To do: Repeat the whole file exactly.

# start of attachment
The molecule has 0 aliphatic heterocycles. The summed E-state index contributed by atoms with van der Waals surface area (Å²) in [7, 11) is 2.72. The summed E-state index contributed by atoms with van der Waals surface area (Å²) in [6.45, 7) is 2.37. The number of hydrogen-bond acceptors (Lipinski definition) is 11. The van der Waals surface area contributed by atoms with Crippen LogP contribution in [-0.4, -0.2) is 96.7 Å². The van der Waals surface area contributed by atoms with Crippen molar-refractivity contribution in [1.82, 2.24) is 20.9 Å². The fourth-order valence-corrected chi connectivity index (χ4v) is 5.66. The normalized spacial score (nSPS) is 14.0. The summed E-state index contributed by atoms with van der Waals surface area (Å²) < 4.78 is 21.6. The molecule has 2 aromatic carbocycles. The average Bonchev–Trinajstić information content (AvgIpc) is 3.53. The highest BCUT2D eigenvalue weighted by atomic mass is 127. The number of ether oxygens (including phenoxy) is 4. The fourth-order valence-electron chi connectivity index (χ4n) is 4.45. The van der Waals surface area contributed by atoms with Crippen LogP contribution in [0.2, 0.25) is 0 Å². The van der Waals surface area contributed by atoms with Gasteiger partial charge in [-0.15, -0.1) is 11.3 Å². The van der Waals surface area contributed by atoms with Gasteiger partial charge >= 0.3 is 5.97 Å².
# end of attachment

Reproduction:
The molecule has 0 aliphatic heterocycles. The summed E-state index contributed by atoms with van der Waals surface area (Å²) in [7, 11) is 2.72. The summed E-state index contributed by atoms with van der Waals surface area (Å²) in [6.45, 7) is 2.37. The number of hydrogen-bond acceptors (Lipinski definition) is 11. The van der Waals surface area contributed by atoms with Crippen LogP contribution in [-0.4, -0.2) is 96.7 Å². The van der Waals surface area contributed by atoms with Crippen molar-refractivity contribution in [1.82, 2.24) is 20.9 Å². The fourth-order valence-corrected chi connectivity index (χ4v) is 5.66. The normalized spacial score (nSPS) is 14.0. The summed E-state index contributed by atoms with van der Waals surface area (Å²) < 4.78 is 21.6. The molecule has 2 aromatic carbocycles. The average Bonchev–Trinajstić information content (AvgIpc) is 3.53. The highest BCUT2D eigenvalue weighted by atomic mass is 127. The number of ether oxygens (including phenoxy) is 4. The fourth-order valence-electron chi connectivity index (χ4n) is 4.45. The van der Waals surface area contributed by atoms with Crippen LogP contribution in [0.2, 0.25) is 0 Å². The van der Waals surface area contributed by atoms with Gasteiger partial charge in [-0.15, -0.1) is 11.3 Å². The van der Waals surface area contributed by atoms with Gasteiger partial charge >= 0.3 is 5.97 Å².